November 8, 2019 -- Newtown, CT -- Yesterday, the U.S. Secret Service National Threat Assessment Center released a study reviewing 41 school shootings between 2008 and 2017. The findings underscore that most of the school attackers demonstrated warning signs that were largely unreported prior to the shooting. The report also found that many of the shooters were severely bullied or isolated from their peers.
FOR IMMEDIATE RELEASE
Sandy Hook Promise Statement on Decreased Congressional Investment in Safer Schools
October 16, 2019 - Earlier this month, the Senate Commerce, Justice, Science and Related Agencies Appropriations Committee cut the Department of Justice Bureau of Justice Assistance’s (BJA) violence prevention program funding created under the STOP School Violence Act by $8 million. This cut comes in the wake of the highest year on record for school shootings and an increasing prevalence of mass shootings and youth suicides across the nation, making the need for violence prevention programs more critical than ever.
Sandy Hook Promise, the leading school violence prevention organization, issued the following statement in response:
“This funding is critical to protecting our children and we cannot afford to go backwards. Violence and suicides in our schools are preventable when we teach students and adults to ‘know the signs’ and get help to stop a tragedy. We urge Congress to reverse these short-sighted cuts to school violence prevention programs and pass the robust funding our schools need to save lives,” said Mark Barden, co-founder and managing director of Sandy Hook Promise and the father of Daniel, who was killed in the Sandy Hook Elementary tragedy.
Congress passed the bipartisan STOP School Violence Act (H.R. 4909/S. 2495) in March 2018 as part of the Consolidated Appropriations Act of 2018. The passage of STOP marked the largest authorized federal investment in school safety in history, authorizing a total of $1.075 billion dollars over eleven federal fiscal years. STOP makes grants available to state governments, local governments, and Tribes for evidence-based school violence prevention programming through the Bureau of Justice Assistance (BJA) and school security infrastructure through the Community Oriented Policing Services (COPS).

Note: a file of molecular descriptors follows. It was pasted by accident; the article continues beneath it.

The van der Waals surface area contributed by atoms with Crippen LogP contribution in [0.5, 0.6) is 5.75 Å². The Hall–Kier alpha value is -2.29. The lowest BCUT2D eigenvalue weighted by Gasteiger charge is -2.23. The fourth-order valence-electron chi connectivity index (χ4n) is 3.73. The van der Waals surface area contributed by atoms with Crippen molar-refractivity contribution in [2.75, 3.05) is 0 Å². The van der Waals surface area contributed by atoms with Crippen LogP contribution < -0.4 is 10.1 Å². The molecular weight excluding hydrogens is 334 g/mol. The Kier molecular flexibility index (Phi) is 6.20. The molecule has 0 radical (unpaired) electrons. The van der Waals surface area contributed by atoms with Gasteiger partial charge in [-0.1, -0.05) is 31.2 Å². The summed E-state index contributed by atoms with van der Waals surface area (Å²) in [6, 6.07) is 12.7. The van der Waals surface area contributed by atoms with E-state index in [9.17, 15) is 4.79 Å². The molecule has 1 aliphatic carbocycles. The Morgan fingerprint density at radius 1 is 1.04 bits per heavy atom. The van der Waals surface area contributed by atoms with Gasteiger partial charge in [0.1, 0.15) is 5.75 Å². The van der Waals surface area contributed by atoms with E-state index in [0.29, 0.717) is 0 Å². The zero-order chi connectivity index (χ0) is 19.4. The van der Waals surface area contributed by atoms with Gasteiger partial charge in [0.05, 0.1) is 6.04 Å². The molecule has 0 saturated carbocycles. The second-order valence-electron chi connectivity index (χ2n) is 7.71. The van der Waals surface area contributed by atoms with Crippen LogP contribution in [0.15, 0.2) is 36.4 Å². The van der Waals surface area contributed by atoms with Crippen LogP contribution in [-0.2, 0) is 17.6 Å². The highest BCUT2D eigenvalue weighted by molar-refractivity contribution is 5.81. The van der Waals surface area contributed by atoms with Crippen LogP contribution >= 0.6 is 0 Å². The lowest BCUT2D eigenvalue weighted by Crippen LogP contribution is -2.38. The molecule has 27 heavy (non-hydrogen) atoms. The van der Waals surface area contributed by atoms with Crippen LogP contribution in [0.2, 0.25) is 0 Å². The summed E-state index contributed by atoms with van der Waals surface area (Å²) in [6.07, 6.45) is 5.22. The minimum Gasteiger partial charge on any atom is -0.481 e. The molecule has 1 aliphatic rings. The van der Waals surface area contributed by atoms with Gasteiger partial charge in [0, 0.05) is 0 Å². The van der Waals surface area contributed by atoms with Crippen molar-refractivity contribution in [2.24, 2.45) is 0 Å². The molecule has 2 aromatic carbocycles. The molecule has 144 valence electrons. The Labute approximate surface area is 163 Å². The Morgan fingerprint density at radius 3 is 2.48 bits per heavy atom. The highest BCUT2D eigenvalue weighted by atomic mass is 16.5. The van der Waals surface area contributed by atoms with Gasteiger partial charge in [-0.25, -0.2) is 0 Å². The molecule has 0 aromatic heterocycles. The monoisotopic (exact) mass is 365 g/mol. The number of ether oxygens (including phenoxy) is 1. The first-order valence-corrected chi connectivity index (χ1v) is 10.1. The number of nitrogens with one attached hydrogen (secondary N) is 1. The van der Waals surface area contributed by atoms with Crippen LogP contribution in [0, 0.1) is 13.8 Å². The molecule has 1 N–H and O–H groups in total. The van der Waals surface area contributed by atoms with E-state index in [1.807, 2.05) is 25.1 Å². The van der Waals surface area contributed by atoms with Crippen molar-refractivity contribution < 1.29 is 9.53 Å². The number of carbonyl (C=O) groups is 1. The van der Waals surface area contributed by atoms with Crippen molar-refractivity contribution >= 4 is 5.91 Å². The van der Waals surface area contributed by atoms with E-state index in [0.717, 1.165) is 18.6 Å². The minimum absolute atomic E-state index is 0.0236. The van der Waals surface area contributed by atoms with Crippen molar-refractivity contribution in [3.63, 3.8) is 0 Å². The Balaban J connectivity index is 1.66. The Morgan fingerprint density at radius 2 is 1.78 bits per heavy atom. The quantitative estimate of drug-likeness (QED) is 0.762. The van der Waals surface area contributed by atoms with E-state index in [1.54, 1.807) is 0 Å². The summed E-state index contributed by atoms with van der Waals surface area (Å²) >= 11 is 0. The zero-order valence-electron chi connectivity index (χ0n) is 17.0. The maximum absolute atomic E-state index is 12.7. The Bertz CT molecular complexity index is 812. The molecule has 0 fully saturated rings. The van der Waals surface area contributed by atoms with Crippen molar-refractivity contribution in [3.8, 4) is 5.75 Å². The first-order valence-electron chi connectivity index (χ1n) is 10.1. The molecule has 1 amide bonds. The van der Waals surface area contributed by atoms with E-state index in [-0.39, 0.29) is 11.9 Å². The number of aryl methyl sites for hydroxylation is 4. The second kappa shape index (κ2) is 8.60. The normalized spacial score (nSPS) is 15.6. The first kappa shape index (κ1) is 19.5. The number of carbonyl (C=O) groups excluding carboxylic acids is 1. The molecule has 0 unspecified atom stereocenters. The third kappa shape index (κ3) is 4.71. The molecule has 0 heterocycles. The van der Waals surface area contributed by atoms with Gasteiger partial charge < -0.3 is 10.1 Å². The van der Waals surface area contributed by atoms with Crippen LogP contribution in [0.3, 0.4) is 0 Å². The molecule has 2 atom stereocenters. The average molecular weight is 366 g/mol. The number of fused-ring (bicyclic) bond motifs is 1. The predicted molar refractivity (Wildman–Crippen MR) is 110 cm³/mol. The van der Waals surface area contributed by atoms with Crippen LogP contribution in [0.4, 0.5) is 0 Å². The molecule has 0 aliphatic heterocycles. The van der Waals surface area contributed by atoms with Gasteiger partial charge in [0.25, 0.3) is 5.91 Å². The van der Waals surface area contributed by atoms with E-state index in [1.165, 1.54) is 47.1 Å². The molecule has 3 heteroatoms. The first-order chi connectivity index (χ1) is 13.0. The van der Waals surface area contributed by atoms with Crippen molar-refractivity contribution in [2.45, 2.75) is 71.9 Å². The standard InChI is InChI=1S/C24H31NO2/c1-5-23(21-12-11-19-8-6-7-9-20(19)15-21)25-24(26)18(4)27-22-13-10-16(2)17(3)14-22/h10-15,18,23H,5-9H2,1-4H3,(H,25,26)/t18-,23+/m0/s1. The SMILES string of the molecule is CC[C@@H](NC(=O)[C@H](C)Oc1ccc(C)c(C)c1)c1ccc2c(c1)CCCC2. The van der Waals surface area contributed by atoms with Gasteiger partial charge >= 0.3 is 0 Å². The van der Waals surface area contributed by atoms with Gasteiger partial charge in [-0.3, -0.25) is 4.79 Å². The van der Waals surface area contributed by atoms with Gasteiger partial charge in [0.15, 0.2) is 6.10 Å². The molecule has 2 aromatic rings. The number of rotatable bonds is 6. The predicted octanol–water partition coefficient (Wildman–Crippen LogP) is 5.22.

Due to increased need and demand, Congress increased funding for STOP from $75 million in FY 2018 to $100 million in FY 2019, with $75 million dedicated to violence prevention programs under BJA. In FY 2020, the House passed an additional $25 million increase in STOP funding, allocating $93.75 million to these critical BJA programs.
The Senate CJS Committee FY2020 appropationation bill includes only $67 million for BJA violence prevention programs under the STOP Act, cutting existing funding by $8 million and representing a reduction of over $26 million from the House passed funding levels.
About Sandy Hook Promise: Sandy Hook Promise (SHP) is a national nonprofit organization based in Newtown, Connecticut and led by several family members whose loved ones were killed in the tragic mass shooting at Sandy Hook Elementary School on December 14, 2012. SHP’s mission is to prevent gun violence (and other forms of violence and victimization) BEFORE it can happen by educating and mobilizing youth and adults to identify, intervene, and get help for at-risk individuals. SHP is a moderate, above-the-politics organization that supports sensible program and policy solutions that address the “human side” of gun violence by preventing individuals from ever getting to the point of picking up a firearm to hurt themselves or others. Our words, actions, and impact nationwide are intended to honor all victims of gun violence by turning our tragedy into a moment of transformation. For more information, visit www.sandyhookpromise.org or call 203-304-9780.